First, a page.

Campaign Newsletter - January 2016

January 10, 2016

As construction begins and excitement builds, new goals set for Beaverbrook Campaign

WE ARE PLEASED AND DELIGHTED that construction of the Beaverbrook Art Gallery expansion has begun. The concept for this project began 10 years ago and through drive, financial support, commitment and effort by many people, we will see the realization of something very important for youth, artists, schools, the tourism industry and diverse cultural communities and all the people of New Brunswick. The excitement and momentum around the Campaign has inspired us to set our sights just a little higher. In order to realize the full ambition of the Gallery, to expand and deepen the cultural experience of our visitors, we have raised our Campaign goal to $28 million. We believe that this new goal is within our grasp, as more New Brunswickers, along with art lovers from outside the province, become part of this once-in-a-generation opportunity.

With the momentum achieved over the past year, we will see renewed energy in 2016 to achieve our new goal and to build on the dream of our founder, Lord Beaverbrook, to make the visual arts more accessible in the daily lives of the citizens of the province and our visitors. The Gallery is fulfilling his dream, and, its vision to enrich life through art.

Thank you for your loyalty, dedication, and support. We look forward to working together to build on the successes to date. Your enormous generosity is so greatly appreciated.

James C. Irving
Chair, Beaverbrook Campaign

Bernard Riordon, OC, HON DFA
Director Emeritus

Campaign Initiatives

A number of new Beaverbrook Campaign initiatives have been announced that include funding for state-of-the-art exhibition galleries and public engagement spaces, increased financial support for programming, and increased endowment funds for operations.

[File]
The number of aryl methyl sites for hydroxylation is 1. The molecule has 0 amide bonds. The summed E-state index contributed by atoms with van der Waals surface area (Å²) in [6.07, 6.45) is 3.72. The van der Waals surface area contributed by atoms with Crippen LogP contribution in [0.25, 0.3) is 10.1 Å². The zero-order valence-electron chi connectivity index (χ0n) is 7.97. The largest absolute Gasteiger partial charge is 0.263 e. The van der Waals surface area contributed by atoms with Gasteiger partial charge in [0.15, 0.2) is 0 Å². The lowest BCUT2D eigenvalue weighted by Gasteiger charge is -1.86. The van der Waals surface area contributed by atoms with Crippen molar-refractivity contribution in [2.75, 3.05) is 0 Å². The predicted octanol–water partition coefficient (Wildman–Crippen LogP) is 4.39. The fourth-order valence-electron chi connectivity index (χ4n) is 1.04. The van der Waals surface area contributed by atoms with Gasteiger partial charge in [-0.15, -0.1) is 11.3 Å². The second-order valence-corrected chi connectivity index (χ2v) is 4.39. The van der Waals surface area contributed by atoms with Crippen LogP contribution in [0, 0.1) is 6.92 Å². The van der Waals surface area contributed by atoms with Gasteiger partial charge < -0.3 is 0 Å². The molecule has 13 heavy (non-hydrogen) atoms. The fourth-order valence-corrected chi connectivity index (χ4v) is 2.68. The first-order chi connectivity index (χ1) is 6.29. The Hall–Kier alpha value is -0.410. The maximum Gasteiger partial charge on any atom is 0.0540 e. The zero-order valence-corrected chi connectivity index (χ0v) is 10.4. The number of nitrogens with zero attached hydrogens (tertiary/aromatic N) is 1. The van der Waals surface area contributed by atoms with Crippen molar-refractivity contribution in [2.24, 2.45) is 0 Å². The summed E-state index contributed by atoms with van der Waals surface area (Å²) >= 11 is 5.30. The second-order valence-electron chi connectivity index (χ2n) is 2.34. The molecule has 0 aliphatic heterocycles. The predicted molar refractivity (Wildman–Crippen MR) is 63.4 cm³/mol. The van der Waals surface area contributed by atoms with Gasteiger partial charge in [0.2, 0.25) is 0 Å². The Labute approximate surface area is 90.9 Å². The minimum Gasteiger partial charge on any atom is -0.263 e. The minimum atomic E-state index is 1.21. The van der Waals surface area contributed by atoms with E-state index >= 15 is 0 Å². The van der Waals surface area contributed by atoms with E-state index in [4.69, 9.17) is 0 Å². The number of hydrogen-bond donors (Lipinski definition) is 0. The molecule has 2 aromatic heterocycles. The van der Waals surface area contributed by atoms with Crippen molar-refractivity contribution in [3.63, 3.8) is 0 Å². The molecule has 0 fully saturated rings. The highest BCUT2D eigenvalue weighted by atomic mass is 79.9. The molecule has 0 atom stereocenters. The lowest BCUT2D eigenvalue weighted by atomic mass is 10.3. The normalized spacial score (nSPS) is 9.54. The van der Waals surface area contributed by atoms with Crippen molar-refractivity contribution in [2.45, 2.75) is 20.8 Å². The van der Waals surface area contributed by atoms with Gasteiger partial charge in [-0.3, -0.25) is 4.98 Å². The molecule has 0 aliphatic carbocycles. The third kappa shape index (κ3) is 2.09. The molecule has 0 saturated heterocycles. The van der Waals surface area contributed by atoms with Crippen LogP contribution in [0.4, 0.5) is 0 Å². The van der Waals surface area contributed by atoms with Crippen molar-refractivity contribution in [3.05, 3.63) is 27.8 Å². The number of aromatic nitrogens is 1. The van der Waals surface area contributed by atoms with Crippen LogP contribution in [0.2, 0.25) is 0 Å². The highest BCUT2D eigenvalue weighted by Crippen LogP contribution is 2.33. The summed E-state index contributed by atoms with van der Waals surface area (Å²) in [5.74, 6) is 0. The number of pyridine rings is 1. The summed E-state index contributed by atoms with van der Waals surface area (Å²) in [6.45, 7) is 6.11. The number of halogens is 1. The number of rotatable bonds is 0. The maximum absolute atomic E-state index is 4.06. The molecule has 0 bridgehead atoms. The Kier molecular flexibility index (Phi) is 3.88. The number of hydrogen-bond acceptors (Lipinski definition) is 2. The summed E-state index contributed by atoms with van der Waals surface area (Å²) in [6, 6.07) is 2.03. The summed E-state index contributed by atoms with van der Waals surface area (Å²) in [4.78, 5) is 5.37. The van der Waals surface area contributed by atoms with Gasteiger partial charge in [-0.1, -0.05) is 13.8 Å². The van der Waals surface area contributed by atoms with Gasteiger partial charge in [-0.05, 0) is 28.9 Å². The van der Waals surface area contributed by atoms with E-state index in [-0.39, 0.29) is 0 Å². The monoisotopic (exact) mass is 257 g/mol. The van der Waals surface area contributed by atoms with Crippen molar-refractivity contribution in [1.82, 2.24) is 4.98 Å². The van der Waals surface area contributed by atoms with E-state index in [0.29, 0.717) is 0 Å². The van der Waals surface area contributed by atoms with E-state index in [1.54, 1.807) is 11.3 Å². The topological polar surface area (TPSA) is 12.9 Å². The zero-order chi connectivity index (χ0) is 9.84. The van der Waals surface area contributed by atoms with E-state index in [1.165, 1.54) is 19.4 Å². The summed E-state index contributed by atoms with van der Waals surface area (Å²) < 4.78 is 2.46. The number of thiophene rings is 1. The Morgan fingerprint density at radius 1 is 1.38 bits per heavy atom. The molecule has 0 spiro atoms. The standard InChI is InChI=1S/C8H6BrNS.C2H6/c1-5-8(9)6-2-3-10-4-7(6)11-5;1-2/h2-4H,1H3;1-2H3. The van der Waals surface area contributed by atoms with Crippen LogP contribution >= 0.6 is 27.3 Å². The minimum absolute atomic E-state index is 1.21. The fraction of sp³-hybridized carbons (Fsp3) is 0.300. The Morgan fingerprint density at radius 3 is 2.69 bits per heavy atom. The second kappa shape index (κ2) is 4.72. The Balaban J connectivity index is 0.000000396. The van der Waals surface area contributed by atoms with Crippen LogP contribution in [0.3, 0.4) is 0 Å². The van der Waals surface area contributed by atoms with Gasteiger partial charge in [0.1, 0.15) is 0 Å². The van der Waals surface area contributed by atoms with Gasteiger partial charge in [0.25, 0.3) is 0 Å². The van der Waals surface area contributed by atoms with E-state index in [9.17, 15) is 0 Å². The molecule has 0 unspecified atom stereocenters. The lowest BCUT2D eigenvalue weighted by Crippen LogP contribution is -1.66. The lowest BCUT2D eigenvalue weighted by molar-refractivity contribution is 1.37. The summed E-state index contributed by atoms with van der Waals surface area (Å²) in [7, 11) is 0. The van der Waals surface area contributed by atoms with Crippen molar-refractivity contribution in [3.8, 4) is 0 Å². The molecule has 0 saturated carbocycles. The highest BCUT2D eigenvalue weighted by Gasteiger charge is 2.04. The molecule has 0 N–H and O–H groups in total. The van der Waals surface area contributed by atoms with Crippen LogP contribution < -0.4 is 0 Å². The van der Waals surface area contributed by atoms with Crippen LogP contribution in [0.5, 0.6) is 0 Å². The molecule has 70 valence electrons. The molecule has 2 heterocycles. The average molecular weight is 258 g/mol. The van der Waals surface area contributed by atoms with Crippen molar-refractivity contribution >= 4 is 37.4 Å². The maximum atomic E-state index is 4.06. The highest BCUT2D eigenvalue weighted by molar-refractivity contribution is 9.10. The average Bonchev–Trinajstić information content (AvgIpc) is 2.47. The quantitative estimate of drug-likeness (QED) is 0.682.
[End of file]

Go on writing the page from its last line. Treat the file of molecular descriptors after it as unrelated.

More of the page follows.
A lead gift of $2M from J.K. Irving and family will establish the Jean E. Irving River Gallery, a signature gallery and gathering area situated at the end of the new Phase 2 Pavilion.

The new gallery is named in honour of Jean E. Irving, a New Brunswicker who, as well as being the heart of her own family, as a nurse, artist, author, naturalist, consensus-builder and dedicated volunteer, has touched the lives of many. Her deep appreciation for the beauty of nature, drawn from her experience of living in rural areas, led her to champion the development of the Irving arboretum in Bouctouche and many other parks and playgrounds across the province.

The rhythms of industry on water shaped her character. If the river is employed as a metaphor for her life, it bears witness to her strength, dedication and caring for her family, community and the world at large. Her efforts on behalf of children, youth, disabled and disadvantaged people have contributed greatly to the social justice
fabric of the province.

Her dedication to community has been recognized with numerous awards such as The Salvation army’s Order of Distinguished Auxiliary Service, the Caring Canadian Award, the Paul
Harris Award, two honorary doctorates and the Order of New Brunswick.